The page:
Buying a boat

Brilliant bait

A vital part of preparation is to get the best stuff you can get your hands on.

“Don’t use old, smelly bait that’s been in the freezer for two years,” says Charlie. “It’s very important to get it fresh. If you can catch it yourself, that’s even better.”

He says many local markets and fishmongers days will happily get in whatever you want, whether it’s pipis or salmon.

“The other day I went to the market and picked out some Australian salmon that I was using for sharks for a charter the next day,” he says. “It was quality stuff. You could cut it up and I could eat it myself. So, don’t skimp on that. It might cost you a few more bucks, but it’s worth it.”

Safe winter boating

As mentioned, winter weather can be predictable and calm. However, even the best Bureau of Meteorology report can be off sometimes.

All cold water is fatal if you fall overboard and stay in long enough. During winter, the risk increases because the water is at its coldest.

Stephen Brown from Portland VF 17 (Australian Volunteer Coast Guard) knows a thing or two about winter boating. Thousands of people head to Portland during the tuna season (it usually peaks from April to June) and Stephen has personally been involved in numerous rescues and call-outs.

He says that, in the 14 years that his flotilla has been going, most local fatalities did not result from capsized boats, but from people fishing off cliffs and plateaus around Portland.

Most winter call-outs are from stranded boaters who misjudged their offshore fuel needs, as well as mechanical and electrical failures. If there’s a medical issue, it’s usually a scrape or broken finger or limb that resulted from a fall.

However, one of the greatest dangers is the water temperature.

Cold water is a killer

Unexpectedly falling into cold water is deadly. Even if you manage to stay afloat, you’ll have a hard time controlling your body’s natural response: muscle spasms, hyperventilation, instant numbness and a significant increase in heart rate that could even cause a heart attack.

“It’s called cold water shock. It causes problems with breathing and also interferes with the brain’s capacity to operate airways,” says Stephen. “It takes a few moments, a minute or a minute and a half, for the breathing to come back properly. People also breathe in salt water,” he says.

Stephen explains that while the local water temperature is around 15 to 16C° all year round, a seasonal phenomenon known as the Bonney Upwelling can cause it to range from 20C° on the surface to 10C° on the bottom. If you fall into the colder water, it can prove deadly.

“Someone immersed in those sorts of temperatures has less than an hour to survive,” says Stephen.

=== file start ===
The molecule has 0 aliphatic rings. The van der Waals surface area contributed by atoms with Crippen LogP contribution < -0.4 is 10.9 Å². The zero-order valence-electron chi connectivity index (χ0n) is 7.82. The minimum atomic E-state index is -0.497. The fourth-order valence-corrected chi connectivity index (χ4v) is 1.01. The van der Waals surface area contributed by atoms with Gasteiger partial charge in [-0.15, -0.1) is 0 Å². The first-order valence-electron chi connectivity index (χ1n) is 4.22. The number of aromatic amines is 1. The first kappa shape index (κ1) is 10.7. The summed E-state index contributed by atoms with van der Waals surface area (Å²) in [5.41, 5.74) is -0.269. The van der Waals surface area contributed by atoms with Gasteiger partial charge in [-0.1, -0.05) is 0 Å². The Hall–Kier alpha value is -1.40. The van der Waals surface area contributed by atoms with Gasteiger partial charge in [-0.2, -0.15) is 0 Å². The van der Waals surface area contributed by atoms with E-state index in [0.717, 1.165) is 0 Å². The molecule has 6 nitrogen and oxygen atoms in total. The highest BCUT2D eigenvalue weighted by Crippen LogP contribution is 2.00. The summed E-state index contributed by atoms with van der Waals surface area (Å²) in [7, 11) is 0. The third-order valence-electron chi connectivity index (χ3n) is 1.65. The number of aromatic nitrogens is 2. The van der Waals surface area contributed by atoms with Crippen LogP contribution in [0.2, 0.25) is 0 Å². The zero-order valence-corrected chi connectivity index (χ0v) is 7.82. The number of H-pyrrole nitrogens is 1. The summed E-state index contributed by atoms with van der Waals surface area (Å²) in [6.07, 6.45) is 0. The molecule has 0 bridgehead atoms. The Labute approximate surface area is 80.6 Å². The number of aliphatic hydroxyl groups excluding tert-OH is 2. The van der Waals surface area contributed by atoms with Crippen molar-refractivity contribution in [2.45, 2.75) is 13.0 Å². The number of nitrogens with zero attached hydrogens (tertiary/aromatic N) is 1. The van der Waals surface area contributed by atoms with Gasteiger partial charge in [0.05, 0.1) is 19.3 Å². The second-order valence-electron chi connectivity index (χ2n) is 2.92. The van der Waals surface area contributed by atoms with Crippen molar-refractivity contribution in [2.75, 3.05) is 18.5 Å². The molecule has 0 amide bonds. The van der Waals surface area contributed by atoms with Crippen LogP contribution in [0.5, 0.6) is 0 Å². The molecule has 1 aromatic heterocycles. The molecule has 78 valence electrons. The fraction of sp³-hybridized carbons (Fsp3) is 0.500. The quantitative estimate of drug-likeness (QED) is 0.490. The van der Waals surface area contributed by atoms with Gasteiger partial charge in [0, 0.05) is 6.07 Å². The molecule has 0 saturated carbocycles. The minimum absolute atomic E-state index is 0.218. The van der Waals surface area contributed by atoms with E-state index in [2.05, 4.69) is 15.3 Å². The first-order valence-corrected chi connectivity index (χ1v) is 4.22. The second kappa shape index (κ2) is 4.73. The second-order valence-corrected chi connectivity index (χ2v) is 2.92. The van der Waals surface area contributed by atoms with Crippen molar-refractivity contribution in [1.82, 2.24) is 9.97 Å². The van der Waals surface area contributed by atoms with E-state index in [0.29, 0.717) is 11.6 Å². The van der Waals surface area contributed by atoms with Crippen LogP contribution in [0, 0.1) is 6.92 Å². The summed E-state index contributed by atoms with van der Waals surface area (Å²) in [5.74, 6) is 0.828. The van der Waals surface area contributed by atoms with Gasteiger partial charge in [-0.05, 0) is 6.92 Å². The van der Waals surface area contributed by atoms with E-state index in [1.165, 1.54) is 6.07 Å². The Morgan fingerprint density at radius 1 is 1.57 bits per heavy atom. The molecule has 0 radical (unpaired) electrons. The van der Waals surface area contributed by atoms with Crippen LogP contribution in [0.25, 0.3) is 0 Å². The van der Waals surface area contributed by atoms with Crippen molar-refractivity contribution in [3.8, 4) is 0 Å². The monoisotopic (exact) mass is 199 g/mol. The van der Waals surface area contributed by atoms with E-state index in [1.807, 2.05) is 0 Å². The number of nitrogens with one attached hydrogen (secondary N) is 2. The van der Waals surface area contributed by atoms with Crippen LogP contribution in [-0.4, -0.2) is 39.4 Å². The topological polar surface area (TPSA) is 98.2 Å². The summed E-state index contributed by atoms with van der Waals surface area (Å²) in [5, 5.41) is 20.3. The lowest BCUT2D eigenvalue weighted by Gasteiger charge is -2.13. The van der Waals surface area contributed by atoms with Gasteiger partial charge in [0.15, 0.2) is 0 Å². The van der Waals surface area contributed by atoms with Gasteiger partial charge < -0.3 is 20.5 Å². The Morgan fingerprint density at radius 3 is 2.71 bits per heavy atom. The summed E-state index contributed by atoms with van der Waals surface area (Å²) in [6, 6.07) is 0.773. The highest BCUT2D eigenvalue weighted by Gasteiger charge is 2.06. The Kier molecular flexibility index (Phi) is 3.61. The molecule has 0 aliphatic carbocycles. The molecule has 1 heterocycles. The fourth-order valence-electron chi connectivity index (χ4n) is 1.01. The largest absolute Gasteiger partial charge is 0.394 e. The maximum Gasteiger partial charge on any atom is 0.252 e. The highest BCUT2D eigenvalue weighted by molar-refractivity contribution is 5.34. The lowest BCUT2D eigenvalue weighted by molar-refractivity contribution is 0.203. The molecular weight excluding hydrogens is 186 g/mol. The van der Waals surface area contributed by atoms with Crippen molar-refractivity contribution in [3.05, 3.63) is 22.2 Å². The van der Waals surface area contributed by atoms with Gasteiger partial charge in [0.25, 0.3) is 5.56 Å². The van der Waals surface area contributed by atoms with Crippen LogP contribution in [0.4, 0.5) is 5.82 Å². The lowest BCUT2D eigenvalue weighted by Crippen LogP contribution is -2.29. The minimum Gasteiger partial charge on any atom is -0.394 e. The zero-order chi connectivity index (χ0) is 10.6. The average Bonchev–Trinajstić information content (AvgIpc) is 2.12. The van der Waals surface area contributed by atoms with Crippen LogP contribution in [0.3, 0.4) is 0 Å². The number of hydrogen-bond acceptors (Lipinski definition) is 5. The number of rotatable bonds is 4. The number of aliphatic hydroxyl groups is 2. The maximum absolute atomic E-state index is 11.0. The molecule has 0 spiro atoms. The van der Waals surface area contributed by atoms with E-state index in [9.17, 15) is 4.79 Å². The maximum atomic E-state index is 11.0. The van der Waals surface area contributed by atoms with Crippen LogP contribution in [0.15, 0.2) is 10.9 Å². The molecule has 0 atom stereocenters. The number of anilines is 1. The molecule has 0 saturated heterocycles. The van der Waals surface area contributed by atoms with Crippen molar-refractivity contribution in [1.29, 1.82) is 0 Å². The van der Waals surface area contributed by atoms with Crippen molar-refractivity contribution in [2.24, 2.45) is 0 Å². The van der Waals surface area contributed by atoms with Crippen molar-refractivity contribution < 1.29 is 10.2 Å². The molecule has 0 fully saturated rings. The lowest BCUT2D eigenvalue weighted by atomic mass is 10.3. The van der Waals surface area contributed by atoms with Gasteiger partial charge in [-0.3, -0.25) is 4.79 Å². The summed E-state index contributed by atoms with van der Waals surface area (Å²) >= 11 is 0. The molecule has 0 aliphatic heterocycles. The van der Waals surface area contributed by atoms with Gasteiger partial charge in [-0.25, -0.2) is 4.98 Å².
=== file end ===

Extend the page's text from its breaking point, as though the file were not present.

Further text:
If someone is recovered then there’s the ever-present danger of hypothermia. Get them out of the breeze, help them remove their wet clothes, and make them as warm as possible with blankets and (if available) hot beverages or even just hot water. Strong alcohol, apart from impairing judgement, may make you ‘feel’ warm but it has the opposite effect on your body.

“Coast Guard take cold-water shock very seriously,” adds Stephen. “All Coast Guard members do in-water training on a regular basis. Coast Guard also has a ruling that there is no in-water training conducted during winter time in Southern Australia,” he says.

Although it has been said countless times before, always wear a lifejacket. It is absolutely possible to instantly lose control of your muscles and fingers during cold-water shock, making it extremely difficult to grab (let alone put on) a lifejacket.

And finally

Common sense should always apply when you head out, regardless of season.

Charlie Micallef adds, proper marine battery maintenance is also essential. It’s important all year-round, but the chance of a flat battery increases if your boat is seeing less regular use.

To counter that he uses a good trickle charging system.

“I will just leave it out all night and when I get up in the morning, all I do is just unplug it, put the lead back into the boat and drive off. It’s always embarrassing if your boat doesn’t start, so maintaining your batteries is probably the number one thing,” he says.

Last but not least, make the most of the colder months. Even if you don’t get out much, winter is a good time to catch up on much-needed maintenance. Knowing that you’ve got that sorted will make things much less stressful when the warm days do roll by — which if you’re like us, can’t come soon enough!